Bill Clinton’s DNC speech as a model for persuasive writing
Former President Bill Clinton’s speech was overwhelmingly named the highlight of last week’s Democratic National Convention in a Pew Research Center poll, and whatever your politics, you can’t deny the skill involved in keeping an arena-full of people hanging on your every word for more than three-quarters of an hour, which Clinton did.
So how did he do it?
Mallary Jean Tenore reviews the “10 rhetorical strategies that made Bill Clinton’s DNC speech effective” at Poynter.org, and while some of those strategies are native to the spoken word, the post offers some insights that writers can use.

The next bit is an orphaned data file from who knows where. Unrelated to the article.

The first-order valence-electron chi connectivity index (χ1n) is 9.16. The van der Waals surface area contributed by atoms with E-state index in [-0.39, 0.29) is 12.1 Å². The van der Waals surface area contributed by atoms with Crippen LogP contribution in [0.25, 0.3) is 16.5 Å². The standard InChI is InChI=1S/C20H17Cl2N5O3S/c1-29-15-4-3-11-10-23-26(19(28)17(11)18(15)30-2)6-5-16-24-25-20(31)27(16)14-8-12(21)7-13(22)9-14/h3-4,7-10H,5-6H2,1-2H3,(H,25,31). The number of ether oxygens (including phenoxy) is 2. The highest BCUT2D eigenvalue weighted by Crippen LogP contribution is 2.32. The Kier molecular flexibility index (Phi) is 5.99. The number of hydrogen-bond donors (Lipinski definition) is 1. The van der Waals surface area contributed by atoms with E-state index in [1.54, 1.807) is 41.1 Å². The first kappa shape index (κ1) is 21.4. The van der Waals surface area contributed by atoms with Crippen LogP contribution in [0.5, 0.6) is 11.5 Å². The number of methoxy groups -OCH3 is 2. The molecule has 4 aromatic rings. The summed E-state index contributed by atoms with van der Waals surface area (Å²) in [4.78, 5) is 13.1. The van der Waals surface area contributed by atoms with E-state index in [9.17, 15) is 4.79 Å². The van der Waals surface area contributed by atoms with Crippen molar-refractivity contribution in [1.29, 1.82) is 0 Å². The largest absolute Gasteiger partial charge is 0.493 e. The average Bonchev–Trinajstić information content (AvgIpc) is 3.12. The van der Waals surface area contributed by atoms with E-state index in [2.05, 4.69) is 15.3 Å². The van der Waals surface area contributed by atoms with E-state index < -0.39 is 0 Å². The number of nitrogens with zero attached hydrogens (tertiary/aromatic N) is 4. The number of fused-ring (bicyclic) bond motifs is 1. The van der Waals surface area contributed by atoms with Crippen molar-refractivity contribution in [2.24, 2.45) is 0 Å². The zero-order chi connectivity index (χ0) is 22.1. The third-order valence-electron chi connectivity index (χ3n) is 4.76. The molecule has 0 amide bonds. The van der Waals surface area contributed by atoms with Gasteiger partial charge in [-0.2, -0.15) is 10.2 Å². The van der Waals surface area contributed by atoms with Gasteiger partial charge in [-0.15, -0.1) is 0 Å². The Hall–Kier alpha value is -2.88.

Here, according to Tenore, are the 10 rhetorical devices Clinton used:
- Inclusive language (as in “we Democrats” and “my fellow Americans”)
- The “rule of three”
- The power of one (a word that stands alone)
- Instructional language (as in “Now listen to this”)
- Explanatory language (as in “Here’s what really happened”)
- Questions and answers
- The end (a strong ending that ties to the beginning)
Read Tenore’s post and see if you use any of these rhetorical devices when you’re trying to be persuasive. Or better yet, if you don’t but you think you can start.
Are there other rhetorical devices not mentioned that you find effective in your writing?